Clean Power

Published on April 3rd, 2014 | by Nicholas Brown


First Solar To Construct 200 MW Of PV Power Plants For Australian Mines

April 3rd, 2014 by  

Originally published on Kompulsa.

Rooftop solar panels in Indooroopilly, Brisbane, Australia.
Image Credit: Micheal Axelsen via Flickr.

First Solar has announced that it intends to construct a set of solar power plants amounting to 200 MW in Australia, to provide mines with power.

These plants, assisted by diesel-fueled generators, are expected to reduce the electricity cost of mining firms in Australia and shield them from rising electricity prices. This came at a much-needed time, as profitability of the mining operations has been decreasing.

“In an environment where profitability isn’t what it used to be, with the mining industry focused on cost control, the electricity that powers the mines is becoming a bigger line item, and the ability to put a dent in that and hedge against fuel price volatility is something that solar offers,” said Jack Curtis, VP of business development for First Solar in the Asia-Pacific.

Mr. Curtis also noted that project announcements in this sector were close. Construction of these power plants will take place over the next three years.

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About the Author

writes on CleanTechnica, Gas2, Kleef&Co, and Green Building Elements. He has a keen interest in physics-intensive topics such as electricity generation, refrigeration and air conditioning technology, energy storage, and geography. His website is:

  • Will E

    First. It is not the Prime minister, it is the people that voted for him.
    Second. My plan is for the well being of all Australians. I love Australia.

  • Will E

    Australia is 7,617,930 Km2 big
    and sun is everywhere believe me.
    Australia covered with Solar panels?
    1 Km2 is 1 million m2, blasted away buy the sun.
    1 Kw Solar panel installed produces in Australia 4 kWh average.
    What is the price of Solar Panel in Australia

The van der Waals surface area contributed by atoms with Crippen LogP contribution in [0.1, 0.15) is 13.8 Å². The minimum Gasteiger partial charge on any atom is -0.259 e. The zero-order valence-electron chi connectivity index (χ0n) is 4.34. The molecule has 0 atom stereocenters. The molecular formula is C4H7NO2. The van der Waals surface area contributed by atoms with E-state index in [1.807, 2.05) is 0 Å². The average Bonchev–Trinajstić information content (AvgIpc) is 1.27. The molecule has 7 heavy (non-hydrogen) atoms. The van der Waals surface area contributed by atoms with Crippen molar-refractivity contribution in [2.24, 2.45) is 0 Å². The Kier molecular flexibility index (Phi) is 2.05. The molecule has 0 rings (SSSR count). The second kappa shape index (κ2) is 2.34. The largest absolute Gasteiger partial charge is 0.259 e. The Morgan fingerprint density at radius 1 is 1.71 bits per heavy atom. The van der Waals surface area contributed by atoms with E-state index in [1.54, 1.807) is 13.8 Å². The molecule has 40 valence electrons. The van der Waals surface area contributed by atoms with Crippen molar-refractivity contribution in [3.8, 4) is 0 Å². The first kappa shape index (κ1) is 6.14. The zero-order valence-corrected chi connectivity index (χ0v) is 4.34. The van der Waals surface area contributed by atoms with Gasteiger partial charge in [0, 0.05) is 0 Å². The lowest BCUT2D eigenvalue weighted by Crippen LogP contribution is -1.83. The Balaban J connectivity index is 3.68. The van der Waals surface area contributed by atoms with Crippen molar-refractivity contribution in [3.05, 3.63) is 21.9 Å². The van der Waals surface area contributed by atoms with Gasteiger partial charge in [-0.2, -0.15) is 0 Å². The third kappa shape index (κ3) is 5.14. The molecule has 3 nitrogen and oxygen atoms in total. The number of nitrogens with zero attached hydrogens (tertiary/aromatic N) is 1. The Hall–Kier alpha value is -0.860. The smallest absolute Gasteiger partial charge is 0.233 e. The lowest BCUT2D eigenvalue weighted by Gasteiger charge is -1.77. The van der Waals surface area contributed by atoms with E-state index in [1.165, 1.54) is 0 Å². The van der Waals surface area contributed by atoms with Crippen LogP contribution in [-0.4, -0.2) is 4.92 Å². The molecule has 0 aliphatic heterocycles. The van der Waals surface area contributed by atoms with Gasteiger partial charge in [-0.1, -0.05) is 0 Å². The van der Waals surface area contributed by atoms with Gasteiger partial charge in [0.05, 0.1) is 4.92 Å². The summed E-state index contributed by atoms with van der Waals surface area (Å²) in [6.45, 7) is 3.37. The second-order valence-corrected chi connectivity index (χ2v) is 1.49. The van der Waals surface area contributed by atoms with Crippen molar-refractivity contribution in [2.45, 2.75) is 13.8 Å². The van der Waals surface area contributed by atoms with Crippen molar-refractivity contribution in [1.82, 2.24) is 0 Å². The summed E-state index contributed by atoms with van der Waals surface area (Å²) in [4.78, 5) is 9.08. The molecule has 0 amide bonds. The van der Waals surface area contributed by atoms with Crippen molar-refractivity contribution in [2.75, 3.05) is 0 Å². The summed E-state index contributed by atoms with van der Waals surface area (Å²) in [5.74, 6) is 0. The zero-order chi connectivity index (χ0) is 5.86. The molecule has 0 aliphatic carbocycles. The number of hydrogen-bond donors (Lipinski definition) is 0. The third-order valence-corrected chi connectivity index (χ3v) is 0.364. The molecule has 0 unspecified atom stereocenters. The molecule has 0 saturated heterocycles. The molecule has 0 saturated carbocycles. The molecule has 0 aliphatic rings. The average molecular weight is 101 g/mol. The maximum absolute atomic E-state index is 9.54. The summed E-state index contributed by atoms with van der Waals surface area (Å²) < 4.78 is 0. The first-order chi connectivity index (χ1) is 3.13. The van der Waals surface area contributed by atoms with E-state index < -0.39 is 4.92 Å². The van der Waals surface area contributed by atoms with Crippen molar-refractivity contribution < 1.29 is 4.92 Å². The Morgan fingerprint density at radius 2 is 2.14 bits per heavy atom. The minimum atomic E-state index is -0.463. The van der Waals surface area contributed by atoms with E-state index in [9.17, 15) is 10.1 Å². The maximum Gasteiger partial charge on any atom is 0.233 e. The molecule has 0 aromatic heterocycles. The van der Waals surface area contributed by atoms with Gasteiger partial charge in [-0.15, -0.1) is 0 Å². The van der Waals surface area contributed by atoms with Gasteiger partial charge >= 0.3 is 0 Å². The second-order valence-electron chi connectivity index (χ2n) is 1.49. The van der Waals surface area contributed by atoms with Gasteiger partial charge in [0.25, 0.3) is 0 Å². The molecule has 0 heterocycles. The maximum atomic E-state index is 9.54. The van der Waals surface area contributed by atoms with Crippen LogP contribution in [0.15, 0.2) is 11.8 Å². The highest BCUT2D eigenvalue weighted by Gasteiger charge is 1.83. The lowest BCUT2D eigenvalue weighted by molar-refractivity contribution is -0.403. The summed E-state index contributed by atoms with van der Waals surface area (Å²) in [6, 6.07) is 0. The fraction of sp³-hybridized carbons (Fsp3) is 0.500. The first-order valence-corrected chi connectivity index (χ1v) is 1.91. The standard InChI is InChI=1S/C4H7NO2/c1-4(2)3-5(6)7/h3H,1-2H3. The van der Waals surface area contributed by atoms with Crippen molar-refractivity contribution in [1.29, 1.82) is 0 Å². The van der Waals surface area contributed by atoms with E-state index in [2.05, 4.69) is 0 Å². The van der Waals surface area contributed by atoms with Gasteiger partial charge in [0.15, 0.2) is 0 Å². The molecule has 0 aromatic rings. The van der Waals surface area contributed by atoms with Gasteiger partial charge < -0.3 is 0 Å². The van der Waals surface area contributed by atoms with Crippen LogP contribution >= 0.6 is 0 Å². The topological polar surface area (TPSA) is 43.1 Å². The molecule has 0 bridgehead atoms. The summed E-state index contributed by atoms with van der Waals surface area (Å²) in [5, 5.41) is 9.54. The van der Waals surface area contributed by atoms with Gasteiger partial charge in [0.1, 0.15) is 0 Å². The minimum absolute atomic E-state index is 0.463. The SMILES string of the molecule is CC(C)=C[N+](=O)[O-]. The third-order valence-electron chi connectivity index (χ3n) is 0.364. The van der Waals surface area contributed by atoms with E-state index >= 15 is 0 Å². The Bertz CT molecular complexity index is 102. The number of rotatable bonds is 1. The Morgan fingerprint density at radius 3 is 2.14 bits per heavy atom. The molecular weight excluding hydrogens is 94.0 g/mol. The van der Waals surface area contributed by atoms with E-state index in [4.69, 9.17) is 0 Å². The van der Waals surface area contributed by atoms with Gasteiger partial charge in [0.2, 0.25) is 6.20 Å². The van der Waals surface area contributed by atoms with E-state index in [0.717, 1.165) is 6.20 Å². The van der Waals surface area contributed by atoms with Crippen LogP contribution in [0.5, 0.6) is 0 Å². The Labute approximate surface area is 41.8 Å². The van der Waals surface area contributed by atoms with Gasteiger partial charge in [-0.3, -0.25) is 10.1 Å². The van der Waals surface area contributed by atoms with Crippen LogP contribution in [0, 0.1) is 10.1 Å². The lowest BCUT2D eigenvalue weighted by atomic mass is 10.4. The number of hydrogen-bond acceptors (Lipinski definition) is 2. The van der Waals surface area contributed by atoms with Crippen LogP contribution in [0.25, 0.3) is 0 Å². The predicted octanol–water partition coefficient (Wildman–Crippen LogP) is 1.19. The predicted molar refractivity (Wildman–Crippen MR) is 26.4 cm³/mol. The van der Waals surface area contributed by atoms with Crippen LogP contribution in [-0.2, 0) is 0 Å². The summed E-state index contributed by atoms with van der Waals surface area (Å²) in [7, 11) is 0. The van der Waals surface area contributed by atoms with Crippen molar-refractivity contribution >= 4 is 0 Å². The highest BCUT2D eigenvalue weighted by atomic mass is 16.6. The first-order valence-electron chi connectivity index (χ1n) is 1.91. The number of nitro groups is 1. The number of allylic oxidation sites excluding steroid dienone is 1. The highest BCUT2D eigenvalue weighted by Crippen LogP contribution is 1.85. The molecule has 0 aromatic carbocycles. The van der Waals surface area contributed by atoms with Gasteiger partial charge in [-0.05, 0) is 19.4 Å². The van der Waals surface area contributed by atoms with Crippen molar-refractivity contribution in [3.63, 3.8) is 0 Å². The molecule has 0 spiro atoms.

Who does the Math for me?

    I think enough clean cheap Solar electricity can be produced to desalinate seawater
    and flood the Australian inland with freshwater to sink seawater levels worldwide.
    Shut down the coal mines.

    • Miles

      That’s would be a great idea. Also the idea to have the country surrounded by Wind turbines could power the entire country. Unfortunately, our Prime Minister is too stupid & backwards thinking to support this technology.

    • Ronald Brakels

      Before subsidy rooftop solar averages about $2.50 US per installed watt. And if you put it at a good angle most Australians can get about 5 kilowatt-hours a day from one kilowatt of solar PV, but 4 kilowatt-hours is a good back of the envelope figure seeing as our rooftop solar varies in orientation. It is the cheapest source of electricity available to Australian households:

      And basically we only have rooftop solar. We have next to no utility scale solar as point of use solar gives much better return and our power companies aren’t particularly interested in building utility scale solar farms.

      Australia’s temporary inland sea that forms when there’s enough rain evaporates pretty quickly. If you want to reduce sea levels it would be better to pump water inland on Antartica.

  • Will E

    construct more Solar Power And shut down the mines.
    crazy, they need cheap Solar Power to dig expensive coal power.
    do they think people are stupid.
    Sun is everywhere, When I visited Australia, I was blown away buy the Sun.
    wherever I went.

    • Ronald Brakels

      Australia does mine things other than coal. Coal for domestic electricity production is always located near a power plant (South Australia being the only real exception) but some coal mines for export could end up solar powered. This may seem strange, but solar PV is a lot cheaper than diesel. The power of money will compel mining companies to install solar, although I’m sure some board members will not like it. I think up until now they’ve been willing to pay extra for diesel rather than use solar PV but the profit opportunities have grown too large and they will put down their crucifixes and garlic and embrace solar. They won’t embrace the fact that coal use needs to end, but at least it’s a step.

  • Ronald Brakels

    We have off grid mines in Australia supplementing their diesel generators with wind and solar, but surprisingly few. It’s almost as if our mining company boards are almost entirely populated by hidebound old men who are wedded to an outmoded idea that only fossil fuels are suitable for meeting power needs. But the power of money will soon turn things around. And if we could get this thing other countries have on diesel called a tax that would help too.

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